Despite these rather minor and easily repaired glitches, Boot packs a lot into 750 pages. At the end of the book he tabulates irregular war over a period of 235 years and scores wins and losses. In the post-1945 era Boot records the insurgents losing half the time, winning about 40% of their campaigns. These last a decade on average--some longer, some shorter.
Booth examines why the insurgents win--or lose. He uses the US State Department definition of terrorism and defines "guerrilla" and offers solutions. Twelve lessons from 5000 years of irregular warfare history are explained from Page 557 to Page 567.
What motivates terrorists? The 'three R's" are revenge, renown and reaction (Page 523).
I recommend "Invisible Armies" to everybody--but the people needing it most are our national leaders waging "war" on "terror, drugs, poverty, ignorance, crime" and a laundry list of America's shortcomings. Fortunately nobody in Congress has introduced a bill to launch missile strikes on high schools with students scoring low on standardized math tests--but we do have SWAT teams conducting commando raids when serving search warrants on non-violent suspects. Boot explains how this is counter-productive in countering rebellion and suggests solutions.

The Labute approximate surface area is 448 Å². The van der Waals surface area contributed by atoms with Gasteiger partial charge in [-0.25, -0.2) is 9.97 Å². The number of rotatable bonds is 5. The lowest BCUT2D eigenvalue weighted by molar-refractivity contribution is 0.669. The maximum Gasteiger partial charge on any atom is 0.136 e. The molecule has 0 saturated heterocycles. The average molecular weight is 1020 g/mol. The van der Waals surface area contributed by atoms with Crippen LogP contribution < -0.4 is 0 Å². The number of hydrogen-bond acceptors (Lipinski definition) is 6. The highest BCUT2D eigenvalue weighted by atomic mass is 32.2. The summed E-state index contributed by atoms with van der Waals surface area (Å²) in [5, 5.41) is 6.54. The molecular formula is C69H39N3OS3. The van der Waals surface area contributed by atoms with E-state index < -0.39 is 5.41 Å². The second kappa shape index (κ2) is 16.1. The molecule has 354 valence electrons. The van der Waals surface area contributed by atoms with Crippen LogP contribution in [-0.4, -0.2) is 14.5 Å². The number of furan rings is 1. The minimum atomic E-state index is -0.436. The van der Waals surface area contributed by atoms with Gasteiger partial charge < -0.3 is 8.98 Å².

I have been studying irregular warfare for over 45 years--some of it professionally. Irregular warfare is the normal human condition. The "Big Wars" are aberrations--even if all too frequent.
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29 of 40 people found the following review helpful
on February 22, 2013
In my mind a guerrilla war would consist mostly of a group of small or irregular, indigenous forces (often with the aid of outside powers) who had the intention of overthrowing a current government but were too small to confront the existing power in open conflict. Because of this, they would use many methods of indirect or small group combat techniques. I was interested in learning more about this and what techniques and historical examples had been successful, and what not.

However, I found the author's definition of guerrilla warfare to be so broad as to become useless. For example, he discussed raids by the English on the French countryside during the 100 Years War as falling into this category. To me, those raids were not so much intent on the long term goal of capturing and holding a large territory, but more for immediate financial gain. Any combat outside that of direct, large scale conflict, fell into his definition.

I could certainly be wrong in this understanding, but this book did nothing to discuss what the actual goals were if I am wrong.

Disappointing.
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2 of 2 people found the following review helpful
on June 8, 2014